Paris, four other French cities ban use of pesticides

71

Paris and four other French cities on Thursday banned the use of synthetic pesticides within their boundaries, as an anti-chemicals movement that began in the countryside gains momentum.

Lille in the north, Nantes in the west, Grenoble in the southeast and the central city of Clermont-Ferrand joined Paris in implementing the ban, citing the need to safeguard biodiversity and public health.

The move is mainly symbolic given that the 2017 law already bans the use of synthetic pesticides in public parks and spaces.

And since January, home gardeners countrywide have also been banned from using synthetic pesticides. They may use only those made with natural ingredients.

The few urban areas not included by the bans include green spaces managed by private property owners, such as in apartment blocks, or by companies such as state rail operator SNCF which use the controversial weedkiller glyphosate on train tracks.

Environment Minister Elisabeth Borne slammed Thursday’s announcement by the five cities – all of which are run by left-wing or Green opposition parties – as a “publicity stunt”.

President Emmanuel Macron’s centrist government has proposed banning the use of pesticides to within 5-10 metres (15-35 feet) of residential areas – a proposal slammed by environmentalists as not going far enough.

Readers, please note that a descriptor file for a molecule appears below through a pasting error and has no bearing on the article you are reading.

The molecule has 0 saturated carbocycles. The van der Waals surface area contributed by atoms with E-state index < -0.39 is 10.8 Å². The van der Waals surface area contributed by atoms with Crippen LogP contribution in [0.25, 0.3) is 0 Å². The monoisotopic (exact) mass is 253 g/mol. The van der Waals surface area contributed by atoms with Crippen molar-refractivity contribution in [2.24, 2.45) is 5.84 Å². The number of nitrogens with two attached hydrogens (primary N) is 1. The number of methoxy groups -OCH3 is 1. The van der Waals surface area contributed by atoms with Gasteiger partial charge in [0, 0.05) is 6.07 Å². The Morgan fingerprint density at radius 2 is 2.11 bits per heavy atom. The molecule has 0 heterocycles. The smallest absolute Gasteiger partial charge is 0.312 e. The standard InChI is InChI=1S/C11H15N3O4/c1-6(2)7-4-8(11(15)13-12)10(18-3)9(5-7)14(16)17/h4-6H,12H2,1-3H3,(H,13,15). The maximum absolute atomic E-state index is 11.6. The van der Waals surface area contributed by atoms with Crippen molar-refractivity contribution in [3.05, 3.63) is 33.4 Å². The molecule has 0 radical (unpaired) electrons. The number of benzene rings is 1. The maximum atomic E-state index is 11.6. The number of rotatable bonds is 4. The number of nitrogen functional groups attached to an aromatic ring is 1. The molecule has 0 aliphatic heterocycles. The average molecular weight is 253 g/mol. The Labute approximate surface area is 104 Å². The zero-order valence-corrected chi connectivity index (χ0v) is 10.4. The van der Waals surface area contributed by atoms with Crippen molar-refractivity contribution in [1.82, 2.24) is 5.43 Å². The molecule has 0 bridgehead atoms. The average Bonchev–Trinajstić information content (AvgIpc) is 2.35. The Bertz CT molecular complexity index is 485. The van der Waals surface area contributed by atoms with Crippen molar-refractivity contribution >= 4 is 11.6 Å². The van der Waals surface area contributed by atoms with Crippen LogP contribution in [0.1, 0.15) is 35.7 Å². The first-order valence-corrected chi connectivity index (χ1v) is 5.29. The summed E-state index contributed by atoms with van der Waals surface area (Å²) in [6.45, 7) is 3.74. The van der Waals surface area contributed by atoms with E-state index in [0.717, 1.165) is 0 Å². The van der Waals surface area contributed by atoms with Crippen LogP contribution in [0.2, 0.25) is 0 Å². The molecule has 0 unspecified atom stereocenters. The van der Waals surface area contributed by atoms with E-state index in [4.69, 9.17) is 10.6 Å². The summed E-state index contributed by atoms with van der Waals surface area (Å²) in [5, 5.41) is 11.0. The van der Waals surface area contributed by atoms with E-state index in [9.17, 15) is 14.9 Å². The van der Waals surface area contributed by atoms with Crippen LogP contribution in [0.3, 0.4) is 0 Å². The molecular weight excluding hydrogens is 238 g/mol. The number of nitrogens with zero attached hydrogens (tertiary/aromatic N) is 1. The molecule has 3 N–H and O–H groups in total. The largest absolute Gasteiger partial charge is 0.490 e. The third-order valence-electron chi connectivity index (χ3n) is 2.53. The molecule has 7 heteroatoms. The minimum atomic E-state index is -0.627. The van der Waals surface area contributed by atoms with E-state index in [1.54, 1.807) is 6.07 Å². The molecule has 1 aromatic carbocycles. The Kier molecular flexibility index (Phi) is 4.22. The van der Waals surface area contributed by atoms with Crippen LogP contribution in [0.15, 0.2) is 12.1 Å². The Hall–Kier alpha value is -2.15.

The head of the Greens group in Lille city council, Stephane Baly, said the cities’ aim was “to make the government cave in”.

The current bans to not cover some 600 hectares (1,500 acres) of land in Paris, according to Penelope Komites, an MP of Paris Mayor Anne Hidalgo’s Socialist Party.

“We have to protect our city’s inhabitants,” she said.

Dozens of small towns and villages, where houses abut fields, have already issued decrees cracking down on the use of chemical sprays.

The movement began in earnest in May 18 in the Brittany village of Langouet where a mayor banned the use of pesticides within 150 metres of a home or business.

A court later invalidated the ban, ruling that only the state has the power to ban pesticides for public health reasons.

But Mayor Daniel Cueff had by then already won legions of admirers, with villages and towns, from the Normandy town of Val-de-Reuil to the wealthy Paris suburb of Sceaux, following suit.

The bans reflect the growing concern among French citizens, particularly in rural areas, over the continued use of the weedkilling chemical glyphosate, found in herbicides such as Monsanto’s Roundup.

France is one of the EU’s heaviest users of the herbicide, which is widely used by farmers to spray crops even though the World Health Organization has described it as “probably carcinogenic”, a finding disputed by Monsanto.

The impact of chemical pollution has slowly risen up the political agenda in France as voters grow increasingly concerned about environmental degradation and climate change.

The issue is expected to be among voters’ top priorities when they go to the polls in local elections next year.